When Ernesto Bertarelli ’89 was in high school, he wasn’t performing well academically. His father, a successful businessman, visited him in his room to talk.
“How can I make everyone work successfully, but not you?” asked his father, Fabio, who at that moment was the longtime chief executive of Serono, his family biotechnology company.
“I’m not one of your employees,” replied young Bertarelli. “I’m your son.”
His father was taken aback by the answer, remembers Bertarelli, and the conversation came to an end. Such is the way of families. As many of us know all too well, the dynamics of family relationships are tricky and nuanced, and those relationships are made even more complicated when a family is in business together.
A talk between family members carries with it the weight of their shared experiences and history. “They are way more complex than any conversations that can exist between colleagues or staff,” says Bertarelli, who represented the third generation of his family at Serono.
At the same time, families in business also carry with them shared values, and those values are often instrumental in a venture’s success. Bertarelli took over as Serono’s leader in 1996, and the company grew substantially under his direction before being sold to Merck for $13.3 billion in 2006. Today, Bertarelli is chairman of Waypoint Capital Group, co-chair of the Bertarelli Foundation, and founder of the yachting team Alinghi, which has twice won the America’s Cup.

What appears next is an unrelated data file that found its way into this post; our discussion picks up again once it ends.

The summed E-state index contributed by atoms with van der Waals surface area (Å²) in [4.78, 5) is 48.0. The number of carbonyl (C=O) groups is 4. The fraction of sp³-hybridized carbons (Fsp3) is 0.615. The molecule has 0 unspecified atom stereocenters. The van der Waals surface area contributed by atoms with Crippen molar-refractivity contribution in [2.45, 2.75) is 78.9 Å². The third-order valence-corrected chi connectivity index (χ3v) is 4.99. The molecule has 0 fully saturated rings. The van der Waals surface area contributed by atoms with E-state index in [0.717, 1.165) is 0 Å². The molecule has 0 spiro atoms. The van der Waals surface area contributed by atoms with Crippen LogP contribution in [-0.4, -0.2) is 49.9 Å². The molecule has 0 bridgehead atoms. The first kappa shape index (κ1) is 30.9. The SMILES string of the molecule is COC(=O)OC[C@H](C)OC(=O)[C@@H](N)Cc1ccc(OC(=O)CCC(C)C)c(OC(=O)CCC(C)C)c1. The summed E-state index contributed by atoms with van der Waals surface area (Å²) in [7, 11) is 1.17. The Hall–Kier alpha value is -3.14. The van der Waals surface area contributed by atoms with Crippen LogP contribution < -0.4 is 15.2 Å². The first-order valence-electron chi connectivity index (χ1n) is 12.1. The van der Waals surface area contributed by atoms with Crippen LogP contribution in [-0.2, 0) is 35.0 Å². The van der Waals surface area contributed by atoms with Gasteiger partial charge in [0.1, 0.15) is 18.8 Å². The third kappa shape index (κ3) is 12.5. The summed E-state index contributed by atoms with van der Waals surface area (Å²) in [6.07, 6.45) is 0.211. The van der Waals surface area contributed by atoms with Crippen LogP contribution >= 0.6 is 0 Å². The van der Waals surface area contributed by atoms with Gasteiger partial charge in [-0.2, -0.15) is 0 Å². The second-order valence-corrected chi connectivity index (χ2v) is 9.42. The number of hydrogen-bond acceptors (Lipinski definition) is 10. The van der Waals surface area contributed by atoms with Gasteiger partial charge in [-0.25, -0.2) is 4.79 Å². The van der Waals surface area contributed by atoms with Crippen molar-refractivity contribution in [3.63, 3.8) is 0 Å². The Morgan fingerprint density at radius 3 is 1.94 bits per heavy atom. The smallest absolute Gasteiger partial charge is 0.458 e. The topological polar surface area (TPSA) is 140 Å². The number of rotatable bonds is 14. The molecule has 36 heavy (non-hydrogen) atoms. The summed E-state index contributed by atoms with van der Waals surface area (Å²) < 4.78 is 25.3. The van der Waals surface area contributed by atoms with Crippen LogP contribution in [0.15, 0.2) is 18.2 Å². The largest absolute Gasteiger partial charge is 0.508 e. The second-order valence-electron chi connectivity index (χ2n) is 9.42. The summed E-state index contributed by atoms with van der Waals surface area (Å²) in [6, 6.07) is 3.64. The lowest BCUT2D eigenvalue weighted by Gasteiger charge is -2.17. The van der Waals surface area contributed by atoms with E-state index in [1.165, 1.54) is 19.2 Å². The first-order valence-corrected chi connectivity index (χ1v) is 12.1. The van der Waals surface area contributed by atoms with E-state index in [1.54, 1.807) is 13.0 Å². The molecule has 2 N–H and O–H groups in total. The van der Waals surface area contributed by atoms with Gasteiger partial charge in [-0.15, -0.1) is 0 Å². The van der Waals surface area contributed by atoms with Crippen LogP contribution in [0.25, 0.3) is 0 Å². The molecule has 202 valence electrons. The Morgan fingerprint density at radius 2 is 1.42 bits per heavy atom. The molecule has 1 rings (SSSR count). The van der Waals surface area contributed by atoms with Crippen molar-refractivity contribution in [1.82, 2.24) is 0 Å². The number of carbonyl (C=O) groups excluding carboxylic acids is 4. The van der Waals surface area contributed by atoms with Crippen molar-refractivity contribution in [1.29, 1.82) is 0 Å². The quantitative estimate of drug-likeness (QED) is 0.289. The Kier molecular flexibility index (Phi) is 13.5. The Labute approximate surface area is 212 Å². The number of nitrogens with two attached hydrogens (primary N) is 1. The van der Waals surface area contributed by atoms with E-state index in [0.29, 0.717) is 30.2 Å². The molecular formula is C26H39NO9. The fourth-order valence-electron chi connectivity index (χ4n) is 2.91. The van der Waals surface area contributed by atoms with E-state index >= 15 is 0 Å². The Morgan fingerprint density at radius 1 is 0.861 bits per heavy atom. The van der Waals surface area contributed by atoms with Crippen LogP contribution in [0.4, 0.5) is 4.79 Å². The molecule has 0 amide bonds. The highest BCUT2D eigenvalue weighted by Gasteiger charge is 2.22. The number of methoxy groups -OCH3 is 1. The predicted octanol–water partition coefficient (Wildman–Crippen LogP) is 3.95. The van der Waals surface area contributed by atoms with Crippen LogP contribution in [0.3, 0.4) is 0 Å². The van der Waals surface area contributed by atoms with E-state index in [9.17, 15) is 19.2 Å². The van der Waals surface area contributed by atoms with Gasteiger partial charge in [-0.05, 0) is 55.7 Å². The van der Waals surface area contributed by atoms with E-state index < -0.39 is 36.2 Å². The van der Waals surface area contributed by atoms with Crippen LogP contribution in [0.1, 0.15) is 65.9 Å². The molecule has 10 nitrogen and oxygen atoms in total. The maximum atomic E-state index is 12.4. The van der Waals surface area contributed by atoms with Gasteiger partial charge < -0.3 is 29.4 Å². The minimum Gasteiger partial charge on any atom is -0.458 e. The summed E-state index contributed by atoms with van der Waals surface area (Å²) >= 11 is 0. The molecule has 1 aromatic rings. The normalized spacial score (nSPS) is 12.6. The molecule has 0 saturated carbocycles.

In recognition of his family’s many contributions to the global business and entrepreneurship community, Babson College has awarded Bertarelli the inaugural Babson-Camus Global Family Entrepreneurship Award. The award was established to honor a highly distinguished and uniquely impactful business family that has created significant economic and social value across generations.
The award hopes to draw attention to the importance of family businesses to the world economy and the often overlooked ways that these ventures become successful. Bertarelli learned a lot by attending Babson and later Harvard Business School, he says, but the lessons he learned from his father were essential. “Over time, I started questioning what it was that made me successful,” he says. “Was it my academic education, which had nothing to do with my father? Or, was it everything I carried from him into my role that made me succeed?”
“It is family entrepreneurship that is creating the economic and social value around the world.”
Cyril Camus '91, Babson trustee and chair of Babson's Global Advisory Board
Not Fully Understood
The Babson-Camus Global Family Entrepreneurship Award was presented during Babson Connect: Worldwide, the College’s annual entrepreneurial summit. Babson’s Institute for Family Entrepreneurship created the award in partnership with Cyril Camus ’91, Babson trustee, chair of Babson’s Global Advisory Board, and the president of Camus Cognac, a fifth-generation family business.
For Camus, the award is a recognition of the power of family businesses, which account for approximately 70% of global GDP. “It is family entrepreneurship that is creating the economic and social value around the world,” he says.